So here’s how my week has started. Got up to an email that involved a change of plans for a fall seminar.

My daughter and her family left for a two-week road trip. The road they were planning to take is closed due to a bridge collapse. They rerouted themselves, but forgot to leave a housekey for the sitter.

Fortunately, I have a key to their house and live close by so delivering it was not a big deal.

However, this has me thinking, yet again, about how flexibility is a valuable stress management tool.

This is not something that comes easily for many of us who have had a lifetime of conditioning to follow a predictable path. It’s something we need to challenge and eliminate if we’re going to be self-employed.

Quite simply, it is impossible to create anything of significance if we aren’t willing to embrace unpredictability.

Building a business is one way of acquiring those skills. Another way is through travel.

Several years ago, Nick Williams and I met in Switzerland to do some brainstorming. The trip was wonderfully productive and included a glorious day in Chamonix, France.

We were on the train heading back to Zurich where Nick had a flight to catch back to London. I was staying for another day. “Do you know where you’re staying tonight?” he asked.

I shook my head, laughed and said, “No, but I’ve never had to spend a night on a park bench so I’m trusting that I won’t have to do so tonight.” Of course, I located a perfect place to spend the night.

I know there are many people who would be in a dither without every detail of their travels in place. Seasoned travelers, on the other hand, opt for a bit of unpredictability since that’s where the adventure resides.

Same thing in our business. And the more flexible we’re willing to be, the more evidence we gather that a change of plans can often open the door to bigger and better things.

Remember, too, that a perfectly acceptable answer to the question, “How are you going to do that?” is “I don’t know.”

We take the adventure, accept the challenge, head off in new directions to find out how to do that. If we know in advance, what’s the point?

Test it for yourself—as often as possible.

My involvement with the Summer Olympics was confined to watching the Opening and Closing Ceremonies. I thought they both were dazzling, but there was something else that impressed me even more.

While the athletic achievement was getting all the attention (and rightly so), I began wondering about how many people were involved in making this event happen. The athletes weren’t the only ones turning in a stunning performance.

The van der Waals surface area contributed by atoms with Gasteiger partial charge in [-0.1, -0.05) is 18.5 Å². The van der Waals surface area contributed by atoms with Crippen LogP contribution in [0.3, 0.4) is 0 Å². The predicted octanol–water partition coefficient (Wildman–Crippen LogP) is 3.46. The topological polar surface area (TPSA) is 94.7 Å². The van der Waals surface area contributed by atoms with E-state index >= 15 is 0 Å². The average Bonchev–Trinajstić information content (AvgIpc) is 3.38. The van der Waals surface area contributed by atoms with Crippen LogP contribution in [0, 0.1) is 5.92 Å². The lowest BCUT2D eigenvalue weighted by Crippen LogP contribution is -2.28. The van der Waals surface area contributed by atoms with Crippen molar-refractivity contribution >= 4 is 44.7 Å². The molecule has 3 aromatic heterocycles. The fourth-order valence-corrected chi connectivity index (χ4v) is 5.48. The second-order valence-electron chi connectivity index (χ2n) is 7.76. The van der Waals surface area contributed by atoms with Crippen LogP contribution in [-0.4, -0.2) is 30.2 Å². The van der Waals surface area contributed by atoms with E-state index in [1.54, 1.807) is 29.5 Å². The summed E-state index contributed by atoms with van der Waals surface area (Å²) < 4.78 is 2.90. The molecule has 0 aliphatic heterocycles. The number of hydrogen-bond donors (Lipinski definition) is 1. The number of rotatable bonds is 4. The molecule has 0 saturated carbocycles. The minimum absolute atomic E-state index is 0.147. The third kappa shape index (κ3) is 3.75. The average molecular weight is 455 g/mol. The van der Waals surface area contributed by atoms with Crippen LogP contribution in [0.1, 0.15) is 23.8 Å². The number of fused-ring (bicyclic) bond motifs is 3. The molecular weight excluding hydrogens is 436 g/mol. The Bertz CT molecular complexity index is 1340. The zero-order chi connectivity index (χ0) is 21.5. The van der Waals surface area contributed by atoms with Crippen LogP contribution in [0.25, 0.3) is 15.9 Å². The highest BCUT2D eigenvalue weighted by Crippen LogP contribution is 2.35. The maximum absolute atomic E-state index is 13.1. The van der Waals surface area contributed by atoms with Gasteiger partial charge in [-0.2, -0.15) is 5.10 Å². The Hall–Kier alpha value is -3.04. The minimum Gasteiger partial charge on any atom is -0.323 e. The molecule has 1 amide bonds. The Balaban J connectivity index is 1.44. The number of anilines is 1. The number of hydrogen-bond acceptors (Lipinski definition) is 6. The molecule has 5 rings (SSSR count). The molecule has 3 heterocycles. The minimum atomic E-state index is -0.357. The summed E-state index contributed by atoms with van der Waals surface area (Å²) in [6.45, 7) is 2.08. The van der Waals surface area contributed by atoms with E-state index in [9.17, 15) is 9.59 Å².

In the midst of watching the closing event, I shared this thought on Facebook: “From the Opening Ceremonies to the Closing, I keep thinking how this event has had thousands of people rising to the challenge and playing their best game.

“How many musicians, designers, engineers, lighting designers, dancers, coaches, organizers, architects, builders, etc., etc., etc., were involved in bringing this amazement to life?”

After I went to bed, I was still thinking about the impact this colossal event had on so many people who had risen to the challenge. I began imagining the tiny sparks of ideas had led to some of these triumphs.

Here are a few of the conversations I pictured.

What if we got all the construction people to form a cheering corridor to welcome the Olympic torch into the stadium?

What if we sent someone around to schools to audition their choirs to sing at the ceremonies?

What if we found a company that could produce millions of pieces of confetti?

What if we got the Spice Girls to reunite?

What if we had them zooming around the stadium standing on the roof of decorated London cabs while they were singing?

What if we did something amazing with lighting on all the seats?

What if we celebrated imagination and had John Lennon remind us?

Then I remembered  Ralph Waldo Emerson’s observation, “Our chief want is to have somebody inspire us to be what we know we can be.”

Obviously, a legion of people had inspired the thousands of others it required to bring this spectacular vision to life. So why do so many of us ignore or dismiss the power of inspiration?

Which leads me to another question: What if we challenged ourselves to amaze ourselves on a regular basis?